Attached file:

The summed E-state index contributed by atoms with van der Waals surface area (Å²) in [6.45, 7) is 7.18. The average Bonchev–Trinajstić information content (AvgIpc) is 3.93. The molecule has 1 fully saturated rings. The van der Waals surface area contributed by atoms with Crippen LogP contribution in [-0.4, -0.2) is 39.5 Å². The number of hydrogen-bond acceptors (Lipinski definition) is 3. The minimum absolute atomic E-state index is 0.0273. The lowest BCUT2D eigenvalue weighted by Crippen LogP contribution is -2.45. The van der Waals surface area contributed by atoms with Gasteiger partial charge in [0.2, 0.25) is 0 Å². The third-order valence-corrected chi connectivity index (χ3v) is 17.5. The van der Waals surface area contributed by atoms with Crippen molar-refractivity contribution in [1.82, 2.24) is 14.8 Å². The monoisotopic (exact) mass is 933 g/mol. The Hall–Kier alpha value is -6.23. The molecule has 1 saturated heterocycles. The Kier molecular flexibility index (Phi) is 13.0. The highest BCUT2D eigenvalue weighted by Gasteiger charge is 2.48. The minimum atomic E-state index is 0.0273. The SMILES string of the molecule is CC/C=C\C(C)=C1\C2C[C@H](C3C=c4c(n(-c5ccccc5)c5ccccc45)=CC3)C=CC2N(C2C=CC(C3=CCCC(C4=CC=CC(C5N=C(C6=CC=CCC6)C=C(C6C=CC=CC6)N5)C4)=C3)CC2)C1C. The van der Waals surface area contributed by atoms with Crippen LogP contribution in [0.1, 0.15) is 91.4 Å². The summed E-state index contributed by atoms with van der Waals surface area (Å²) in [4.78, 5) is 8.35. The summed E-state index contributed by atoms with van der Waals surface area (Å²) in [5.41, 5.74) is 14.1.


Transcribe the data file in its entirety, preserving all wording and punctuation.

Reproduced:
The summed E-state index contributed by atoms with van der Waals surface area (Å²) in [6.45, 7) is 7.18. The average Bonchev–Trinajstić information content (AvgIpc) is 3.93. The molecule has 1 fully saturated rings. The van der Waals surface area contributed by atoms with Crippen LogP contribution in [-0.4, -0.2) is 39.5 Å². The number of hydrogen-bond acceptors (Lipinski definition) is 3. The minimum absolute atomic E-state index is 0.0273. The lowest BCUT2D eigenvalue weighted by Crippen LogP contribution is -2.45. The van der Waals surface area contributed by atoms with Gasteiger partial charge in [0.2, 0.25) is 0 Å². The third-order valence-corrected chi connectivity index (χ3v) is 17.5. The van der Waals surface area contributed by atoms with Crippen molar-refractivity contribution in [1.82, 2.24) is 14.8 Å². The monoisotopic (exact) mass is 933 g/mol. The Hall–Kier alpha value is -6.23. The molecule has 1 saturated heterocycles. The Kier molecular flexibility index (Phi) is 13.0. The highest BCUT2D eigenvalue weighted by Gasteiger charge is 2.48. The minimum atomic E-state index is 0.0273. The SMILES string of the molecule is CC/C=C\C(C)=C1\C2C[C@H](C3C=c4c(n(-c5ccccc5)c5ccccc45)=CC3)C=CC2N(C2C=CC(C3=CCCC(C4=CC=CC(C5N=C(C6=CC=CCC6)C=C(C6C=CC=CC6)N5)C4)=C3)CC2)C1C. The van der Waals surface area contributed by atoms with Crippen LogP contribution in [0.1, 0.15) is 91.4 Å². The summed E-state index contributed by atoms with van der Waals surface area (Å²) in [4.78, 5) is 8.35. The summed E-state index contributed by atoms with van der Waals surface area (Å²) in [5.41, 5.74) is 14.1.